Judge Nordby also argues that the Adams court and the agency erred by giving deference to the policy guidance from the Office of Personnel Management (OPM). The OPM guidance instructs that “qualifying active duty does not include voluntary active duty under 10 U.S.C. § 12301(d).” OPM Policy Guidance Regarding Reservist Differential Under 5 U.S.C. § 5538 at 18 (available at https://www.opm.gov/policy-data-oversight/pay-leave/pay-administration/reservist-differential/policyguidance.pdf). The agency pointed to the OPM guidance when denying his request for differential pay. He notes that the OPM guidance was not subject to the formal rulemaking process and conflicts with his reading of the statute. But neither the administrative judge nor the court in Adams deferred to the OPM guidance when affirming the agency's decision to deny petitioners differential pay. The administrative judge conducted his own statutory analysis including looking at the National Emergencies Act, 50 U.S.C. §§ 1601-1651. J.A. 11–13. Adams did not defer, but merely observed that its reading of § 5538 and definition of “contingency operation” are consistent with the OPM's guidance. Adams, 3. F.4th at 1380 (“Our reading of § 5538 is consistent with the policy guidance from [OPM] on the matter.”). Adams relied on its own statutory construction in reaching that conclusion.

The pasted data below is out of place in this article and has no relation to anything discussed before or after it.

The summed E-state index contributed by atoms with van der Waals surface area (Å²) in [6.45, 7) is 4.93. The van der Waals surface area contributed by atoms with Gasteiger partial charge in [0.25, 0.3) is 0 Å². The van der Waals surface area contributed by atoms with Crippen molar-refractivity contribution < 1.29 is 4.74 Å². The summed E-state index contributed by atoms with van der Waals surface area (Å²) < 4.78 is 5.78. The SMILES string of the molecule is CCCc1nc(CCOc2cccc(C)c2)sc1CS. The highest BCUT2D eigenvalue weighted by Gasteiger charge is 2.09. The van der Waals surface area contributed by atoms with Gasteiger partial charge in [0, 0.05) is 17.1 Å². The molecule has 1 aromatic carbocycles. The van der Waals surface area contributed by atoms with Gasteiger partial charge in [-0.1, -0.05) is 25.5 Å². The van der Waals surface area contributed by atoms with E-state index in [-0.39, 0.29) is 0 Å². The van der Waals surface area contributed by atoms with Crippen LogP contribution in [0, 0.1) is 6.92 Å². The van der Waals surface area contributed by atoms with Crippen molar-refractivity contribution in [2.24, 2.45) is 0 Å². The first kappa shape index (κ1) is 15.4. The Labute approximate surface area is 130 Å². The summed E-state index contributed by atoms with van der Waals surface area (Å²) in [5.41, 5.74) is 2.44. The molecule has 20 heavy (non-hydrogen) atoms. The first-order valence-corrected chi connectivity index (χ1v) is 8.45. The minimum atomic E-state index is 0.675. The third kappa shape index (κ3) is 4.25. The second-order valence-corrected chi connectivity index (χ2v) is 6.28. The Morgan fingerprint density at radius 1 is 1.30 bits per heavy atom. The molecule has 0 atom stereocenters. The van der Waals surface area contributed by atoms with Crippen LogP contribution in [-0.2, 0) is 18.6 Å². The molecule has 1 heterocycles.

As Judge Nordby concedes, our holding in Adams controls the outcome of this case unless we hear the case en banc. Appellant's Br. 31 (requesting the panel to refer the case for en banc consideration); Preminger v. Sec'y of Veterans Affs., 517 F.3d 1299, 1309 (Fed. Cir. 2008) (“A prior precedential decision on a point of law by a panel of this court is binding precedent and cannot be overruled or avoided unless or until the court sits en banc.”). Here, as in Adams, Judge Nordby has not alleged any connection between his service and the declared national emergency other than a temporal overlap between his activation and the declared national emergency. But as demonstrated in Adams, a mere temporal overlap with the national emergency is not enough to satisfy the statutory definition of a “contingency operation.” Judge Nordby only alleges that Adams erred in its interpretations of 5 U.S.C. § 5538(a); he does not purport to show how his activation under 10 U.S.C. § 12301(d) fits the Adams definition of a contingency operation and thus warrants a different outcome. Accordingly, we are bound by this court's precedent in Adams.